Spring: Life is hard, and you need people to support you. I am scared to lose my support system.

Summer: I laugh about this now, but I was terrified that I wasn’t smart enough to go to college.

Fall: I was afraid the Clown College in D.C. might start another war just as soon as Vietnam cooled down. I volunteered for the U.S. Army straight out of high school, but I wasn’t keen on fighting a war in some jungle overseas. Turns out, the dimwits in D.C. abandoned the jungles and moved on to the desert in the middle east and Africa. I’m as patriotic as the next person, but I would prefer to involve the Constitution in my wars.

Question 9: What movie or TV show best captures your life in high school?

Spring: The Fosters; there are so many different children in the house doing several different


Summer: 10 Things I Hate About You – classic 90s teen movie.

Fall: Friday Night Lights, to be sure. High school revolved around athletics for me.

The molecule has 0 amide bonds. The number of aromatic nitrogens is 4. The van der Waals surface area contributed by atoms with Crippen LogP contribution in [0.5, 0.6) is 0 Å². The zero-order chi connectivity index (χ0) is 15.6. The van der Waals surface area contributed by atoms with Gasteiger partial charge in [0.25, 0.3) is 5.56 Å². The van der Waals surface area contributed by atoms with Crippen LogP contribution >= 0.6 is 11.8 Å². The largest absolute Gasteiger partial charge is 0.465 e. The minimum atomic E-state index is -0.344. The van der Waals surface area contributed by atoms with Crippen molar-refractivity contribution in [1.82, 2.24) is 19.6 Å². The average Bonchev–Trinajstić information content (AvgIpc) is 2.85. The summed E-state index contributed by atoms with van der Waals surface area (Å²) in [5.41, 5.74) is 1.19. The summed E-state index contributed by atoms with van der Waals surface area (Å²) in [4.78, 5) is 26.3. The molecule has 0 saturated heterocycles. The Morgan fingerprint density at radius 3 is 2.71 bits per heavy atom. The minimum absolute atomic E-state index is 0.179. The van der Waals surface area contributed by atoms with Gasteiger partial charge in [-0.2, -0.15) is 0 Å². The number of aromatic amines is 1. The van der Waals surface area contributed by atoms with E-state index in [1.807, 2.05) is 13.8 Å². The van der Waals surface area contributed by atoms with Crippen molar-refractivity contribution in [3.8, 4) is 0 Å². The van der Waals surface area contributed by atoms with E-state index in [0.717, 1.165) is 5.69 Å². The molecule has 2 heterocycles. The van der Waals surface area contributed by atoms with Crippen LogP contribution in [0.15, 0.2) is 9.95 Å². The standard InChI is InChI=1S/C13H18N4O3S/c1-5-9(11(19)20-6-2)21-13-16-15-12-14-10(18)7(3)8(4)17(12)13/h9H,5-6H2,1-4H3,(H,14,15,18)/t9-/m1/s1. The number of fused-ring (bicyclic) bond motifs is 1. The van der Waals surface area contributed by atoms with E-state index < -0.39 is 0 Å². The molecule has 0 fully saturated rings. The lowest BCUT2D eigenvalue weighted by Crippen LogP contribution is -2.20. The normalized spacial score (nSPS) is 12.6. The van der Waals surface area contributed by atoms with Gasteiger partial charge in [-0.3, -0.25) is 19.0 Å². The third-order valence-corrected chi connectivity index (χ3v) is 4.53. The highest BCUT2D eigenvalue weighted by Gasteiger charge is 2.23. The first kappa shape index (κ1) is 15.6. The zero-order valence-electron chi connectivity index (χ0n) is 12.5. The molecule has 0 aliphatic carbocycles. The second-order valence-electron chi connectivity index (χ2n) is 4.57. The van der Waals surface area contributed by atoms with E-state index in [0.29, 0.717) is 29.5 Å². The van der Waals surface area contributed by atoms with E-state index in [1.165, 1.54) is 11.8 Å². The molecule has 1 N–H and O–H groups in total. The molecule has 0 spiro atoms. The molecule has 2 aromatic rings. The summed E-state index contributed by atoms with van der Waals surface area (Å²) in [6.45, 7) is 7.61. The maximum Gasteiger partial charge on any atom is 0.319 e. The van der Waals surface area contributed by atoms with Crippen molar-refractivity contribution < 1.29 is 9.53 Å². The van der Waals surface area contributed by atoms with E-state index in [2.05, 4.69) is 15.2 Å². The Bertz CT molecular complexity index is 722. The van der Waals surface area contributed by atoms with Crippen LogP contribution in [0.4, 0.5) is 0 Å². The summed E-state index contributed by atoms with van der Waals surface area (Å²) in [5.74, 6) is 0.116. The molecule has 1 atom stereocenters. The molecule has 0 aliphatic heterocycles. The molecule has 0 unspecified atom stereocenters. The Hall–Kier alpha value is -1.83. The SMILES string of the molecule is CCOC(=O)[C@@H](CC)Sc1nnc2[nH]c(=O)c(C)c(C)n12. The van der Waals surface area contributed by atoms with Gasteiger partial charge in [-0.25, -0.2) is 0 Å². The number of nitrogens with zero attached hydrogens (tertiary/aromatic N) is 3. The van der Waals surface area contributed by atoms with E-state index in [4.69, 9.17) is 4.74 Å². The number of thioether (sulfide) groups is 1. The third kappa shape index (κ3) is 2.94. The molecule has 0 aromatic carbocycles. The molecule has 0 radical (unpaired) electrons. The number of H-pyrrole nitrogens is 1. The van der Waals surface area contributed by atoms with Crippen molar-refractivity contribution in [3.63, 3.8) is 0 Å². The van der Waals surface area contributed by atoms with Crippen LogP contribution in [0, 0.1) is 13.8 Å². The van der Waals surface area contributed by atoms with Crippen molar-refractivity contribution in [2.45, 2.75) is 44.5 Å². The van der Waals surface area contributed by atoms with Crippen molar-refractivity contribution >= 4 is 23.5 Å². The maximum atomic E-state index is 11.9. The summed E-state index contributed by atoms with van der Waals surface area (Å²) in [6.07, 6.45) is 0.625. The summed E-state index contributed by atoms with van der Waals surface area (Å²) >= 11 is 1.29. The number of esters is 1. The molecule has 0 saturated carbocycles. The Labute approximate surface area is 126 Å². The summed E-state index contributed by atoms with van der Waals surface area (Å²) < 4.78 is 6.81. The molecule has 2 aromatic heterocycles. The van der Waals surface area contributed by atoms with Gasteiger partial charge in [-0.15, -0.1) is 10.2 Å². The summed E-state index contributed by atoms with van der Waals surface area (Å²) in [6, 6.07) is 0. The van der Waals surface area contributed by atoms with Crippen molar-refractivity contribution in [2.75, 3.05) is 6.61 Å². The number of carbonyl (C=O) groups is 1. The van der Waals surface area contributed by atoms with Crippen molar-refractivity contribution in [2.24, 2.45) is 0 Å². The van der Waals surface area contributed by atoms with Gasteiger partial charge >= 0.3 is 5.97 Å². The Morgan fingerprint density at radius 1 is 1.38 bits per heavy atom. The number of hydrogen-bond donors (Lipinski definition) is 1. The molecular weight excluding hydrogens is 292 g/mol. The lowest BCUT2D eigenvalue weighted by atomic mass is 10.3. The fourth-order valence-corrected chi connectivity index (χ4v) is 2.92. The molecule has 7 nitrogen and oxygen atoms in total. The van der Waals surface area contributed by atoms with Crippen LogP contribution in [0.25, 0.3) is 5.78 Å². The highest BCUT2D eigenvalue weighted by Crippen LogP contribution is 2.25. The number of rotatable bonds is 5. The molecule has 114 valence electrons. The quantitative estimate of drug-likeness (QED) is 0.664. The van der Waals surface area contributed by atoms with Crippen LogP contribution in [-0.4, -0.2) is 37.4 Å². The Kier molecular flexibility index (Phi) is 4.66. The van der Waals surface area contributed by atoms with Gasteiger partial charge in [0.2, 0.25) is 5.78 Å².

Question 10: What do/did you hope for most after graduation?

Spring: That I find what my true calling is and bless the people who helped me.

Summer: My biggest hope for myself at graduation was that I was going to go out into the world and experience life outside of Emanuel County. My curiosity made me crave a life full of destinations and cultural experiences.

Fall: I didn’t want to disappoint myself. For the most part, I’ve managed that, but, going back to Lennis Powell, I aim small and miss small, so I have disappointed myself and others at times, but it didn’t kill me. What I did manage to do is to find the absolute perfect lady to marry and grow old with, and we somehow managed to raise two perfect children. Where we failed is in the grandchildren department. They are hellions.